Consultation on the future of the HFEA and HTA this summer

Posted on February 2, 2011 by


The Lords had a really interesting debate yesterday about the future of the Human Fertilisation and Embryology Authority (HFEA) and the Human Tissue Authority (HTA), which are both marked for abolition in the big reorganisation of health regulators. They focused on the role these bodies currently play in maintaining public confidence around potentially controversial issues and ensuring public safety and pressed the government on how they were going to guarantee that this was still being done well following reorganisation.

Earl Howe was responding and said masses of interesting things, giving us an insight into the government’s thinking and what the process going forward might look like. Most interesting, he announced that there is going to be a consultation on where the functions of the HFEA and the HTA should be transferred and how this should be done this summer; so plenty more opportunities for us to get involved in the debate.


The government is changing the system of regulation, including creating a single regulator of research. This involves getting rid of some of the separate arm’s length bodies that currently play a role in regulating research (like the Human Fertilisation and Embyrology Authority (HFEA) and Human Tissue Authority (HTA)) and bringing all their research functions together. At the beginning of January, the Academy of Medical Sciences published a report suggesting how a single research regulator might look (more here). We’re now waiting for the government to respond to that report and reveal the details of how they will change the regulatory system.

The government is not planning to revisit the actual principles of regulating the use of human embryos and tissues, just how these regulations are applied and carried out in practice.

What happened yesterday?

The Lords had a short debate about the proposed abolition of the HFEA and the HTA, kicked off by a question from Baroness Thornton.

To ask her Majesty’s Government how they will maintain public confidence and patient safety following the abolition of the Human Fertilisation and Embryology Authority and the Human Tissue Authority.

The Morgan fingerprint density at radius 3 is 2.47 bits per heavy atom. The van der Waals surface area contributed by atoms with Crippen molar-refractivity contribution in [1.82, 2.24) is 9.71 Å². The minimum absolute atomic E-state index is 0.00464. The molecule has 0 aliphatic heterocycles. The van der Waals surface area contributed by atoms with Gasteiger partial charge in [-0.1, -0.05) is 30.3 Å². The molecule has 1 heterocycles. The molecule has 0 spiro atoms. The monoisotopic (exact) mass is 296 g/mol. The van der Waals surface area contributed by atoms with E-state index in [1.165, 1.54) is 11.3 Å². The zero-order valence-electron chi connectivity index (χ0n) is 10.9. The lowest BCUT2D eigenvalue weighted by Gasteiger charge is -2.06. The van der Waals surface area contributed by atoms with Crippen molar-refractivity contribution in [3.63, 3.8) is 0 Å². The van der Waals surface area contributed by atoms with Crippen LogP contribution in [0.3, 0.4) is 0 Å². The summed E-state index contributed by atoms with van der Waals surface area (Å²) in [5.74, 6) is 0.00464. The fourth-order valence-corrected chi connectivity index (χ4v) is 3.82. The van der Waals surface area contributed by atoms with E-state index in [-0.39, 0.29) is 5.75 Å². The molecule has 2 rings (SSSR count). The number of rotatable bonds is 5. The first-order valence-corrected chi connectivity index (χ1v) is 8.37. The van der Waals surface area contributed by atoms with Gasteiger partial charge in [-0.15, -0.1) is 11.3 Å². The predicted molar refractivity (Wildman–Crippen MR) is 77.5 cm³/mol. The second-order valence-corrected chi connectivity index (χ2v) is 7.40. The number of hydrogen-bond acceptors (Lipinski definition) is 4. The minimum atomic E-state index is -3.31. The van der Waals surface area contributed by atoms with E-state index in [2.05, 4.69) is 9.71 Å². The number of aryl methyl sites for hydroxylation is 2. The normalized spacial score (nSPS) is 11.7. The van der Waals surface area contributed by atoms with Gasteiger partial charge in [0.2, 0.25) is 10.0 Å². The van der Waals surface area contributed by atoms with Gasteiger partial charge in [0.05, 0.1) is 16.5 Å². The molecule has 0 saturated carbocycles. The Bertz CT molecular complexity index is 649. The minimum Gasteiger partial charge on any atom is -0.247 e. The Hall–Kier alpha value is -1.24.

Read it here

Baroness Thornton focused on the important work the HFEA does on ethical and safety issues around research and treatments using human embryos and asked how government will ensure any new arrangements for regulation will do this well, maintaining public safety and public confidence.

The discussion took in the reasons the HFEA and HTA were originally established to ensure the public could have confidence that highly tricky and potentially controversial areas of research and treatment, using human embryos and tissues, were being regulated carefully and with consideration for people’s concerns. This followed poor practice in the use of human tissues at Alder Hey and challenges posed by the new embryo and fertility advances of the 1980s creating a need for an arena in which to openly discuss and regulate complicated ethical issues.

A number of issues were raised:

  • Concerns that not having a discrete body regulating human embryo research will not accord it the status the human embryo deserves. But are we pretty mature about this area and has IVF become pretty routine, no longer needing separate regulation?
  • What does ‘lighter touch’ mean in practice? Not a reduction in the quality and thoroughness of the regulation?
  • The importance of safeguarding principles of informed consent. Have the reasons that the HFEA and HTA were set up gone away? Does transferring and splitting up functions risk undermining the progress they have made so far?
  • These are complicated and continually developing areas, a single body home to considerable expertise is valuable in navigating this. Any changes must not lose expertise.
  • Will the changes maintain clear accountability and ensure openness and opportunities for scrutiny? All of which are valuable to maintaining public confidence.

Earl Howe was the Health minister responding to all these questions. Read his response in full here. He recognised the need for any changes to the system to maintain public confidence. He emphasised that the government is not planning to revise the legislative provisions governing embryo and tissue research, just a reorganisation of the functions; i.e. who is doing this regulation and how they are doing it.